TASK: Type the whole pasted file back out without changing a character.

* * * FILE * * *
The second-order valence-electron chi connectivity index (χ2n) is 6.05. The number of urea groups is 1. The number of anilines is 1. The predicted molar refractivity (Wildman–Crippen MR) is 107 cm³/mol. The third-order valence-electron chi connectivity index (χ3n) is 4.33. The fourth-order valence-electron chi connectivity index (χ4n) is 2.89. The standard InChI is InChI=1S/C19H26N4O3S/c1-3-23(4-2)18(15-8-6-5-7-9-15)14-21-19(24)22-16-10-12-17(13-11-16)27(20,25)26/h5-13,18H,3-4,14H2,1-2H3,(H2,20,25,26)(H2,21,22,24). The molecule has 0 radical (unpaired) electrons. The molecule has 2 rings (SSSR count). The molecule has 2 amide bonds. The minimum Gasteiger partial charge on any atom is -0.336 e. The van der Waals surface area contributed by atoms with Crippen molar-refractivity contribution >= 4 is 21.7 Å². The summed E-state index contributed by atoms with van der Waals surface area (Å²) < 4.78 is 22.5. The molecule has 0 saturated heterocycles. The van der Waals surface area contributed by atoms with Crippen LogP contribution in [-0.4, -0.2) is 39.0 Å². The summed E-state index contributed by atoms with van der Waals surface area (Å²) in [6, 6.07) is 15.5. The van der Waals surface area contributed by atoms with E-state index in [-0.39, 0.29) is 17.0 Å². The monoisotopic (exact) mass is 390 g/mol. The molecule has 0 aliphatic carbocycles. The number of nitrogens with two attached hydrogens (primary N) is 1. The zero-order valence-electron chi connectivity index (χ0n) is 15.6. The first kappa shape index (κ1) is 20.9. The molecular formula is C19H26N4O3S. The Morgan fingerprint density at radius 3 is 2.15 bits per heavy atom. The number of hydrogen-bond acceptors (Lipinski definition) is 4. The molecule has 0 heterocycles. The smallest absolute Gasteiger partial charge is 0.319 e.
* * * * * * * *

The second-order valence-electron chi connectivity index (χ2n) is 6.05. The number of urea groups is 1. The number of anilines is 1. The predicted molar refractivity (Wildman–Crippen MR) is 107 cm³/mol. The third-order valence-electron chi connectivity index (χ3n) is 4.33. The fourth-order valence-electron chi connectivity index (χ4n) is 2.89. The standard InChI is InChI=1S/C19H26N4O3S/c1-3-23(4-2)18(15-8-6-5-7-9-15)14-21-19(24)22-16-10-12-17(13-11-16)27(20,25)26/h5-13,18H,3-4,14H2,1-2H3,(H2,20,25,26)(H2,21,22,24). The molecule has 0 radical (unpaired) electrons. The molecule has 2 rings (SSSR count). The molecule has 2 amide bonds. The minimum Gasteiger partial charge on any atom is -0.336 e. The van der Waals surface area contributed by atoms with Crippen molar-refractivity contribution >= 4 is 21.7 Å². The summed E-state index contributed by atoms with van der Waals surface area (Å²) < 4.78 is 22.5. The molecule has 0 saturated heterocycles. The van der Waals surface area contributed by atoms with Crippen LogP contribution in [-0.4, -0.2) is 39.0 Å². The summed E-state index contributed by atoms with van der Waals surface area (Å²) in [6, 6.07) is 15.5. The van der Waals surface area contributed by atoms with E-state index in [-0.39, 0.29) is 17.0 Å². The monoisotopic (exact) mass is 390 g/mol. The molecule has 0 aliphatic carbocycles. The number of nitrogens with two attached hydrogens (primary N) is 1. The zero-order valence-electron chi connectivity index (χ0n) is 15.6. The first kappa shape index (κ1) is 20.9. The molecular formula is C19H26N4O3S. The Morgan fingerprint density at radius 3 is 2.15 bits per heavy atom. The number of hydrogen-bond acceptors (Lipinski definition) is 4. The molecule has 0 heterocycles. The smallest absolute Gasteiger partial charge is 0.319 e.